“[A] masterful third novel . . . The tone here is a departure for Wray . . . Lowboy is both sharper and more compressed . . . Lowboy is at its be

Synopsis:

Wray's captivating third novel tells the story of Will Heller, a 16-year-old paranoid schizophrenic, who journeys through New York's tunnels, back alleys, and streets in search of the one person who, he believes, can help him.

Synopsis:

A wholly original breakthrough novel driven by intense psychological insight and a fast-paced plot—set over a single day in New Yorks subway system.

Synopsis:

Early one morning in New York City, Will Heller, a sixteen-year-old paranoid schizophrenic, gets on an uptown B train alone.  Will is on a mission to save the world from global warming—to do it, though, he'll need to cool down his own body first.  And for that he'll need one willing girl. 
 
Lowboy tells the story of Wills odyssey through the citys tunnels, back alleys, and streets in search of Emily Wallace, his one great hope.  It also follows his mother, Violet Heller, as she tries desperately to find her son before psychosis claims him completely.  Violet is joined by Ali Lateef, a missing-persons specialist, who learns over the course of the day that more is at stake than the recovery of a runaway teen: Will Heller has a chilling case history, and Violet—beautiful, enigmatic, and as tormented as her son—harbors a secret that Lateef will discover at his own peril.

Synopsis:

Early one morning in New York City, Will Heller, a sixteen-yearold paranoid schizophrenic, gets on an uptown B train alone. Like most people he knows, Will believes the world is being destroyed by climate change; unlike most people, he's convinced he can do something about it. Unknown to his doctors, unknown to the police--unknown even to Violet Heller, his devoted mother--Will alone holds the key to the planet's salvation. To cool down the world, he has to cool down his own overheating body: to cool down his body, he has to find one willing girl. And he already has someone in mind. Lowboy, John Wray's third novel, tells the story of Will's fantastic and terrifying odyssey through the city's tunnels, back alleys, and streets in search of Emily Wallace, his one great hope, and of Violet Heller's desperate attempts to locate her son before psychosis claims him completely. She is joined by Ali Lateef, a missing-persons specialist, who gradually comes to discover that more is at stake than the recovery of a runaway teen: Violet--beautiful, enigmatic, and as profoundly at odds with the world as her son--harbors a secret that Lateef will discover at his own peril. Suspenseful and comic, devastating and hopeful by turns, Lowboy is a fearless exploration of youth, sex, and violence in contemporary America, seen through one boy's haunting and extraordinary vision.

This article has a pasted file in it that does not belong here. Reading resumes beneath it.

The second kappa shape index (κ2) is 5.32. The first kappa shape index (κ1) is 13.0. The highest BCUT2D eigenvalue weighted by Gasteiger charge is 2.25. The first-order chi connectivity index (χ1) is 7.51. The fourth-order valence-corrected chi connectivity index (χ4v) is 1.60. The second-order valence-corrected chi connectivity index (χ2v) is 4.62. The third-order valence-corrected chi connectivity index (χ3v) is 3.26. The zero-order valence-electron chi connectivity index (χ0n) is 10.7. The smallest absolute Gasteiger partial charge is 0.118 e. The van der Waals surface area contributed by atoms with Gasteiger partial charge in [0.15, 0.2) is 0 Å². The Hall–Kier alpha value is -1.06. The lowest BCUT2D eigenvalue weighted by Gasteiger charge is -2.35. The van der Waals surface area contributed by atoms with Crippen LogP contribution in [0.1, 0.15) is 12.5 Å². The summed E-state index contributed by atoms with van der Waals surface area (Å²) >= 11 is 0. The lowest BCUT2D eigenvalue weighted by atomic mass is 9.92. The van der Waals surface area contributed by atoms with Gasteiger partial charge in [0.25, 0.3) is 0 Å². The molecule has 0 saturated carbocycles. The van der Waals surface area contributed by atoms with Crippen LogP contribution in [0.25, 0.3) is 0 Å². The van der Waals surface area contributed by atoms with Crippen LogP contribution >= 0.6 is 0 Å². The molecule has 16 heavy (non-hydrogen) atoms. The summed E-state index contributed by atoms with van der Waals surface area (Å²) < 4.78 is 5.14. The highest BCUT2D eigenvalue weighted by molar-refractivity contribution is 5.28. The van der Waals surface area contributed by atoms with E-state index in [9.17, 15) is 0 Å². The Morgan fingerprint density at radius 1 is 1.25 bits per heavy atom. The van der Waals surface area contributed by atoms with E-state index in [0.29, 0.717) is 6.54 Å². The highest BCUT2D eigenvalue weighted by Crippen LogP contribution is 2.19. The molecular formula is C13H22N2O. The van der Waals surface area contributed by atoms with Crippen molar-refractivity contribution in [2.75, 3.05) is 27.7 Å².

About the Author

John Wray is the author of two critically acclaimed novels, The Right Hand of Sleep and Canaans Tongue. He was named one of Granta magazines Best of Young American Novelists in 2007. The recipient of a Whiting Award, he lives in Brooklyn, New York.

Product Details

ISBN:
9780312429331
Author:
Wray, John
Publisher:
Picador USA
Subject:
Literary
Subject:
Literature-A to Z
Copyright:
Edition Description:
Trade Paper
Publication Date:
20100231
Binding:
TRADE PAPER
Grade Level:
General/trade
Language:
English
Pages:
272
Dimensions:
7.8 x 6 x 0.705 in